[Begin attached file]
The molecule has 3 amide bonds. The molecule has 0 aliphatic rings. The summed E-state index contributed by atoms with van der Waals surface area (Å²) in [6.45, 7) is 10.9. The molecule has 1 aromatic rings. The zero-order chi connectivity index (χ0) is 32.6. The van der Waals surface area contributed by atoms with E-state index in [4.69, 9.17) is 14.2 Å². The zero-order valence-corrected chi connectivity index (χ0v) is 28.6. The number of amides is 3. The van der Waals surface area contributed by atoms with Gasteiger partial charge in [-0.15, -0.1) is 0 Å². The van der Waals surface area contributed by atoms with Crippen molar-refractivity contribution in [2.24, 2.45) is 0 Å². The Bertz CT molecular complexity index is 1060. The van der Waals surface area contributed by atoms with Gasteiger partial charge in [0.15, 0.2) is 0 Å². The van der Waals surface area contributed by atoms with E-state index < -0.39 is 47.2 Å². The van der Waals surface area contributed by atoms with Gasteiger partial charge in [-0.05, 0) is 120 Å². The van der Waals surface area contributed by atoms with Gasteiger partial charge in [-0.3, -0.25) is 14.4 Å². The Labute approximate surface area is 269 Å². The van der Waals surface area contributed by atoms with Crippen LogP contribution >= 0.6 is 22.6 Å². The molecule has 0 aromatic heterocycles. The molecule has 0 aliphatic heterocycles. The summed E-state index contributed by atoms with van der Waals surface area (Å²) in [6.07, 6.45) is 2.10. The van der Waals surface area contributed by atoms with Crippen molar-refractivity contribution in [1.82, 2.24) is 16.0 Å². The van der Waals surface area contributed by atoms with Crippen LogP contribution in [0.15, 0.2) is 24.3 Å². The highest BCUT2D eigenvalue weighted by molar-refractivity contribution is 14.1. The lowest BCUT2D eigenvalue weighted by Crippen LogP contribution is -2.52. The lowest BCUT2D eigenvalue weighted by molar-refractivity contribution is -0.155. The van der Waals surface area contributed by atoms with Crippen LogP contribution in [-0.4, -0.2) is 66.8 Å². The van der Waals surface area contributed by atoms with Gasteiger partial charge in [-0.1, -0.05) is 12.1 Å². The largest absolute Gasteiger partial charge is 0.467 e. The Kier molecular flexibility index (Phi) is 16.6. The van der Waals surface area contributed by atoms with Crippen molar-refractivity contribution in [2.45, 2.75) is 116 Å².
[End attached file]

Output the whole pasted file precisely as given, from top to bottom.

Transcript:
The molecule has 3 amide bonds. The molecule has 0 aliphatic rings. The summed E-state index contributed by atoms with van der Waals surface area (Å²) in [6.45, 7) is 10.9. The molecule has 1 aromatic rings. The zero-order chi connectivity index (χ0) is 32.6. The van der Waals surface area contributed by atoms with E-state index in [4.69, 9.17) is 14.2 Å². The zero-order valence-corrected chi connectivity index (χ0v) is 28.6. The number of amides is 3. The van der Waals surface area contributed by atoms with Gasteiger partial charge in [-0.15, -0.1) is 0 Å². The van der Waals surface area contributed by atoms with Crippen molar-refractivity contribution in [2.24, 2.45) is 0 Å². The Bertz CT molecular complexity index is 1060. The van der Waals surface area contributed by atoms with Gasteiger partial charge in [0.15, 0.2) is 0 Å². The van der Waals surface area contributed by atoms with E-state index < -0.39 is 47.2 Å². The van der Waals surface area contributed by atoms with Gasteiger partial charge in [-0.05, 0) is 120 Å². The van der Waals surface area contributed by atoms with Gasteiger partial charge in [-0.3, -0.25) is 14.4 Å². The Labute approximate surface area is 269 Å². The van der Waals surface area contributed by atoms with Crippen LogP contribution >= 0.6 is 22.6 Å². The molecule has 0 aromatic heterocycles. The molecule has 0 aliphatic heterocycles. The summed E-state index contributed by atoms with van der Waals surface area (Å²) in [6.07, 6.45) is 2.10. The van der Waals surface area contributed by atoms with Crippen molar-refractivity contribution in [1.82, 2.24) is 16.0 Å². The van der Waals surface area contributed by atoms with Crippen LogP contribution in [0.15, 0.2) is 24.3 Å². The highest BCUT2D eigenvalue weighted by molar-refractivity contribution is 14.1. The lowest BCUT2D eigenvalue weighted by Crippen LogP contribution is -2.52. The lowest BCUT2D eigenvalue weighted by molar-refractivity contribution is -0.155. The van der Waals surface area contributed by atoms with Crippen LogP contribution in [-0.4, -0.2) is 66.8 Å². The van der Waals surface area contributed by atoms with Gasteiger partial charge in [-0.1, -0.05) is 12.1 Å². The largest absolute Gasteiger partial charge is 0.467 e. The Kier molecular flexibility index (Phi) is 16.6. The van der Waals surface area contributed by atoms with Crippen molar-refractivity contribution in [2.45, 2.75) is 116 Å².